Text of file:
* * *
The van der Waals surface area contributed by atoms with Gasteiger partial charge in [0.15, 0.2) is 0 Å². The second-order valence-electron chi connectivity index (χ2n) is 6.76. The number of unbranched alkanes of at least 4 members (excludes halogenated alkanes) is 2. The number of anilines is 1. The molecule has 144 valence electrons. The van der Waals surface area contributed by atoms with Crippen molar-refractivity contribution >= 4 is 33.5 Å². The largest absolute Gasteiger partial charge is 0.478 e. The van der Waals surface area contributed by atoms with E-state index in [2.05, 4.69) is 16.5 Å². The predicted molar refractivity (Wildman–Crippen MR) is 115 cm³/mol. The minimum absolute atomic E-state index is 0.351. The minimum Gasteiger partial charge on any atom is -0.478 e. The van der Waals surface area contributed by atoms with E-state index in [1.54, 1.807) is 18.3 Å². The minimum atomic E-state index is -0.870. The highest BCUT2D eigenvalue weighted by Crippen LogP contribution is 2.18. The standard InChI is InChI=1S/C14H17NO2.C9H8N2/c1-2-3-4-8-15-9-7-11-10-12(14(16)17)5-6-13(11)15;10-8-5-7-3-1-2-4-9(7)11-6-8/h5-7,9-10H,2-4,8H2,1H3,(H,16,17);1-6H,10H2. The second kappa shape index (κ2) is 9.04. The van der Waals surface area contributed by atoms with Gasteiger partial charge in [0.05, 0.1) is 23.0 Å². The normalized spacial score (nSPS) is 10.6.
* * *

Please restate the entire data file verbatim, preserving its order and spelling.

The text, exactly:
The van der Waals surface area contributed by atoms with Gasteiger partial charge in [0.15, 0.2) is 0 Å². The second-order valence-electron chi connectivity index (χ2n) is 6.76. The number of unbranched alkanes of at least 4 members (excludes halogenated alkanes) is 2. The number of anilines is 1. The molecule has 144 valence electrons. The van der Waals surface area contributed by atoms with Crippen molar-refractivity contribution >= 4 is 33.5 Å². The largest absolute Gasteiger partial charge is 0.478 e. The van der Waals surface area contributed by atoms with E-state index in [2.05, 4.69) is 16.5 Å². The predicted molar refractivity (Wildman–Crippen MR) is 115 cm³/mol. The minimum absolute atomic E-state index is 0.351. The minimum Gasteiger partial charge on any atom is -0.478 e. The van der Waals surface area contributed by atoms with E-state index in [1.54, 1.807) is 18.3 Å². The minimum atomic E-state index is -0.870. The highest BCUT2D eigenvalue weighted by Crippen LogP contribution is 2.18. The standard InChI is InChI=1S/C14H17NO2.C9H8N2/c1-2-3-4-8-15-9-7-11-10-12(14(16)17)5-6-13(11)15;10-8-5-7-3-1-2-4-9(7)11-6-8/h5-7,9-10H,2-4,8H2,1H3,(H,16,17);1-6H,10H2. The second kappa shape index (κ2) is 9.04. The van der Waals surface area contributed by atoms with Gasteiger partial charge in [0.05, 0.1) is 23.0 Å². The normalized spacial score (nSPS) is 10.6.